Women reported that DSR resulted in economic gains by saving resources such as seed usage, amount of fertilizer application, land preparation, and other unnecessary labor done by women such as thinning, gap filling, and multiple weeding operations that followed in the traditional broadcasting system.
MTNPR not only reduces the physical drudgery in transplanting rice and other farming activities done by women but also gives them the choice to use dry nursery preparation and nonpuddled transplanting, thereby avoiding further drudgery and potential health hazards from working regularly in wetland conditions. The technology can help minimize labor shortage, which is a major problem in certain communities and causes delays in operations and poor plant growth, especially during the transplanting season. MTNPR also significantly decreases the total cost of production.
Women farmers have been significantly benefiting from ZT technology by significantly reducing the use of resources such as seeds, fertilizer, energy for tillage, among other operations, thus, decreasing the cost of cultivation. ZT is also more environment-friendly because the water and soil are used or disturbed minimally during cultivation. A low-cost, resource-conserving cultivation encourages cropping system intensification such as rice–mustard, rice–chickpea, rice–maize, rice–wheat, and rice–green gram that offers a diverse range of crops for the family.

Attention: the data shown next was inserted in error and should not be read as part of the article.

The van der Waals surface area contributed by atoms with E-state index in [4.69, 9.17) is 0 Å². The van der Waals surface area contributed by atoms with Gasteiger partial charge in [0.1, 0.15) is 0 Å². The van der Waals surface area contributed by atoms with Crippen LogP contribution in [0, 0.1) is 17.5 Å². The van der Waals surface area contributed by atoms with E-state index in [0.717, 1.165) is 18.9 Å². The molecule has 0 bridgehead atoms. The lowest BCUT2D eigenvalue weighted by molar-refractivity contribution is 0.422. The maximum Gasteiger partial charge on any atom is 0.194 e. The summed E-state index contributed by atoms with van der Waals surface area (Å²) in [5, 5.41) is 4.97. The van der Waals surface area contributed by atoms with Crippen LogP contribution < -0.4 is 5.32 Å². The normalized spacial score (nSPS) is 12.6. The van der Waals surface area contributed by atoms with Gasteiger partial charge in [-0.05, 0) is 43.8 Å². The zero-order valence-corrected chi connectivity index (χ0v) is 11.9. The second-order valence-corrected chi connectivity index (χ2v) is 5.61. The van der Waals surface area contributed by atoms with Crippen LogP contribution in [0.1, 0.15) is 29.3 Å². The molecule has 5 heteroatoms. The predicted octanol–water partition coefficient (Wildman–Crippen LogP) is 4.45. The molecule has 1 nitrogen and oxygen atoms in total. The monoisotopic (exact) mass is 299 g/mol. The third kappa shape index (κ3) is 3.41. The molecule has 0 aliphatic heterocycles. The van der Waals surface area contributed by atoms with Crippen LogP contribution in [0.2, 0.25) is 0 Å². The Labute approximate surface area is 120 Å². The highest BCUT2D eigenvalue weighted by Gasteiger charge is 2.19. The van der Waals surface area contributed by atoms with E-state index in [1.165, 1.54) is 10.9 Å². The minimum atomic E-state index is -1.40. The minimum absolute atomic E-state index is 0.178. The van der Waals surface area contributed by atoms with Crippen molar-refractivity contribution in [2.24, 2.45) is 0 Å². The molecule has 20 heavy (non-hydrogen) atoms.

Improved postharvest practices using mechanized threshing have a direct benefit in reducing losses in grain quantity and quality during threshing and storage. This gives more net grain or output as well as better quality for consumption and sale; hence, having a significant effect on food security as well as possible income enhancement.
The removal of traditional operations from the new package of mechanized practices eventually increases the efficiency of the farmers and farming system and gives them more free time for pursuing alternative sources of income and cultivating other crops. With the significant savings in time, women can invest more in other income-generating, backyard kitchen gardens, and attending to family welfare as well as enhancing their social participation in SHGs and village-level activities.
Gaining respect and dignity
Beyond the economic gains, new interventions positively affected women’s dignity and status in the family because they were the ones who introduced these to their families and communities.
In the 21st century, women are gradually getting due recognition as farmers. We can see the start of change if not a major transition in the lives of women farmers. In fact, the goal is not to bring a revolutionary change, which is impractical in the present context. However, CSISA’s effort in this direction is to start the ball rolling so that the interventions become sustainable.
The formation of SHGs is a stepping stone and projects such as CSISA act as a catalyst for initiating and allowing change to happen in the lives of women farmers.
This article is based on a study conducted as part of the CSISA project of the International Maize and Wheat Improvement Center, International Rice Research Institute, International Food Policy Research Institute, and International Livestock Research Institute with funding support from the Bill & Melinda Gates Foundation and the United States Agency for International Development.